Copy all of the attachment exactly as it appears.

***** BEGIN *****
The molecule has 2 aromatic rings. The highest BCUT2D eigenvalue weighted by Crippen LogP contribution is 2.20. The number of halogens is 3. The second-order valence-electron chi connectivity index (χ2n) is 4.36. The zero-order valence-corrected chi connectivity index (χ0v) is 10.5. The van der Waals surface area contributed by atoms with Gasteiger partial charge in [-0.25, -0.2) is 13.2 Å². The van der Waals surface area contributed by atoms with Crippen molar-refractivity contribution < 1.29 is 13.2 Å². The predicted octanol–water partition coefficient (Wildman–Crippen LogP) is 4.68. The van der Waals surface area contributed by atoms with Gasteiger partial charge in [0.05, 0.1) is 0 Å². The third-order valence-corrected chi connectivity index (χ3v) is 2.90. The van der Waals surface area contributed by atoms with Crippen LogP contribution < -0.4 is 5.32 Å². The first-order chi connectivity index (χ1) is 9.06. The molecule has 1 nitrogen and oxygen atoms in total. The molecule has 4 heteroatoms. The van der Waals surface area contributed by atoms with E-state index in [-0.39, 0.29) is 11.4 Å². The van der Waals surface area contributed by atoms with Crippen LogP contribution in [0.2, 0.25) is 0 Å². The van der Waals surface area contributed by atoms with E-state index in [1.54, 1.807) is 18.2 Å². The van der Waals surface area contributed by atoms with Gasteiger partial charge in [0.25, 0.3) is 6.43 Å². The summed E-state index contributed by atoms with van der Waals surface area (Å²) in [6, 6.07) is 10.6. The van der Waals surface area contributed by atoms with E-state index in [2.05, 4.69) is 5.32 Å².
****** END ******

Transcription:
The molecule has 2 aromatic rings. The highest BCUT2D eigenvalue weighted by Crippen LogP contribution is 2.20. The number of halogens is 3. The second-order valence-electron chi connectivity index (χ2n) is 4.36. The zero-order valence-corrected chi connectivity index (χ0v) is 10.5. The van der Waals surface area contributed by atoms with Gasteiger partial charge in [-0.25, -0.2) is 13.2 Å². The van der Waals surface area contributed by atoms with Crippen molar-refractivity contribution < 1.29 is 13.2 Å². The predicted octanol–water partition coefficient (Wildman–Crippen LogP) is 4.68. The van der Waals surface area contributed by atoms with Gasteiger partial charge in [0.05, 0.1) is 0 Å². The third-order valence-corrected chi connectivity index (χ3v) is 2.90. The van der Waals surface area contributed by atoms with Crippen LogP contribution < -0.4 is 5.32 Å². The first-order chi connectivity index (χ1) is 9.06. The molecule has 1 nitrogen and oxygen atoms in total. The molecule has 4 heteroatoms. The van der Waals surface area contributed by atoms with E-state index in [-0.39, 0.29) is 11.4 Å². The van der Waals surface area contributed by atoms with Crippen LogP contribution in [0.2, 0.25) is 0 Å². The van der Waals surface area contributed by atoms with E-state index in [1.54, 1.807) is 18.2 Å². The van der Waals surface area contributed by atoms with Gasteiger partial charge in [0.25, 0.3) is 6.43 Å². The summed E-state index contributed by atoms with van der Waals surface area (Å²) in [6, 6.07) is 10.6. The van der Waals surface area contributed by atoms with E-state index in [2.05, 4.69) is 5.32 Å².